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Mather & Platt Engineering Collection

Mather & Platt Steam Engine

A note about Steam Engine-Trials

In a paper read to the Institution of Civil Engineers in December 1889, Professor Osborne Reynolds (qv Pumps Department) described with some pride a large triple-expansion steam engine which had been installed under his close supervision in the Whitworth Engineering Laboratory at Owens College.

Characteristically, Reynolds ensured that this new test facility was extremely flexible. The engine could be operated as a triple-expansion condensing engine or run in a variety of other ways. In his address he defined the purpose of the engines as two-fold; (i) to afford students practice in making the many measurements involved in steam engine-trials, to give them an insight into the action of the steam and the mechanical components and to familiarize them with good design; (ii) to supply a means of research by which the knowledge of the steam- engine could be extended.

The detailed design and the construction of the engines and the boiler were undertaken by Messrs. Mather and Platt, whose `zeal and liberality' Reynolds gratefully acknowledged.

It was decided to have the three engines on separate brakes and that these should be hydraulic devices rather than ones dependent on mechanical friction. William Froude had earlier developed a radically new design for a compact hydraulic brake for determining the power of large engines. Accordingly, Reynolds tested a 4-inch diameter model of the new design. He found that when the speed exceeded a certain limit, the brake partially emptied itself of water and the resistance correspondingly decreased. To overcome this defect, Reynolds had radial holes drilled through the metal of the fixed vanes in such a way as to maintain the water in the brake at atmospheric pressure or above it under all conditions of operation. Having tested this idea out using his model, Reynolds adopted it successfully on the 18-inch wheels which became the hydraulic brakes for his three-cylinder steam engine.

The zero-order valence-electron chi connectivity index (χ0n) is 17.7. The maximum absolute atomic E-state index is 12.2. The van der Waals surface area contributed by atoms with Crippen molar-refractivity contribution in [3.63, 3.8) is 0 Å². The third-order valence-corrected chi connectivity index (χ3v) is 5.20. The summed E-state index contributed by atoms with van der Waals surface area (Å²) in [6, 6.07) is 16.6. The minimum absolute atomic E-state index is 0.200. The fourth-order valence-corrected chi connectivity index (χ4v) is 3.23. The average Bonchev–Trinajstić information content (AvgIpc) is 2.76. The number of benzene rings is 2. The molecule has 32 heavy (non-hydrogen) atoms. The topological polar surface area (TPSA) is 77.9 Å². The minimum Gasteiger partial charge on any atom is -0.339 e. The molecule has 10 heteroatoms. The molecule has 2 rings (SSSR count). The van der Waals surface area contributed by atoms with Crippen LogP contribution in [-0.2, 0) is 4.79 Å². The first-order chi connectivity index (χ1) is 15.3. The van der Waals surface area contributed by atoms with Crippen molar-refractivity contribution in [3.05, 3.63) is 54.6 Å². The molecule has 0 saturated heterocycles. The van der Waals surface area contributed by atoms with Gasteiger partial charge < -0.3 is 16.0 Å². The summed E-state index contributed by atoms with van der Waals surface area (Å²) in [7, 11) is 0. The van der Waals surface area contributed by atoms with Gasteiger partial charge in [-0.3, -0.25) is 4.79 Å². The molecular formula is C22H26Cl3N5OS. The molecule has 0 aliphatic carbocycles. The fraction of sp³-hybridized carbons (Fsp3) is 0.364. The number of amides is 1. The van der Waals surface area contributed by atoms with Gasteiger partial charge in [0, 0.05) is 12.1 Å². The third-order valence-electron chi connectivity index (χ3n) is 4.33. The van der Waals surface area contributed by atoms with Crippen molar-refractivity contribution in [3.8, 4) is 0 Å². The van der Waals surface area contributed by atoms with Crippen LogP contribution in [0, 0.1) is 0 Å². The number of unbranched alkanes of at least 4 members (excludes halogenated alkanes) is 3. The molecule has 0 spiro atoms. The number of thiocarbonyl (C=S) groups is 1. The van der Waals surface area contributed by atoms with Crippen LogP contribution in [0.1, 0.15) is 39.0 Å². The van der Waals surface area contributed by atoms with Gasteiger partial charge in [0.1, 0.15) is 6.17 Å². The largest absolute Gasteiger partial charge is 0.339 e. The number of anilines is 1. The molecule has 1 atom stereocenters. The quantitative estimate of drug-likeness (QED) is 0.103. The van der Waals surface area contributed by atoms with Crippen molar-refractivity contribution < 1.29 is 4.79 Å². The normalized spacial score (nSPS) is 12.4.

Click here to view a fine example of a renovated Mather & Platt steam pump which can be found at the Cambridge Museum of Technology, in England.


Calender Ten Cylinders Textile Printing

Pair of Generators
(Each 1200 HP)

Textile Printing Machine
(14 colours)

Gas Motor 1000

 

Gas Motor 1500

 

 
Reynolds-Mather
High-Lift Turbine Pump

Driven by a special M+P
direct-acting steam engine.
 

Zoelly Turbine 1800

M&P Dynamo
(It generated light for the
PARIS EXHIBITION of 1900)
 

Electro-pump
(2.708 M3/H. 13 bars)

Edison-Hopkinson Patent Slow-Speed Dynamo

Driven direct by a Tower Spherical Engine

c.1885

 

Mather's Patent High-Speed Spring Beetling Machine

c. 1879

 

Bridge Transporter

 

Textile Printing Machine - 6 Colours

Drilling & Boring Equipment

A steam driven boring machine which used a flat hemp rope in place of 'boring rods'. The cutters of the 'boring head' and the rope were lifted by a vertical steam cylinder and allowed to fall freely. The fall varied from 2ft 6ins upwards. The weight of the cutting tools, guide bar, and rotating mechanism weigh upwards of a ton, depending on the size of the hole being bored. Holes up to 3ft in diameter could be bored down to a great depth and a solid core retrieved. Mather & Platt also manufactured Coal Cutting Machines.

Raising Machine

Early Light Three-Bowl Friction Calender


Engineering Hub - links to other divisions Back to Engineering Hub Mather & Platt powered Traction Engine - The Lord Lascelles.The Lord Lascelles - Traction Engine - Dynamo configuration was by Mather & Platt. This is a remarkable story of restoration and preservation and an important piece of social history.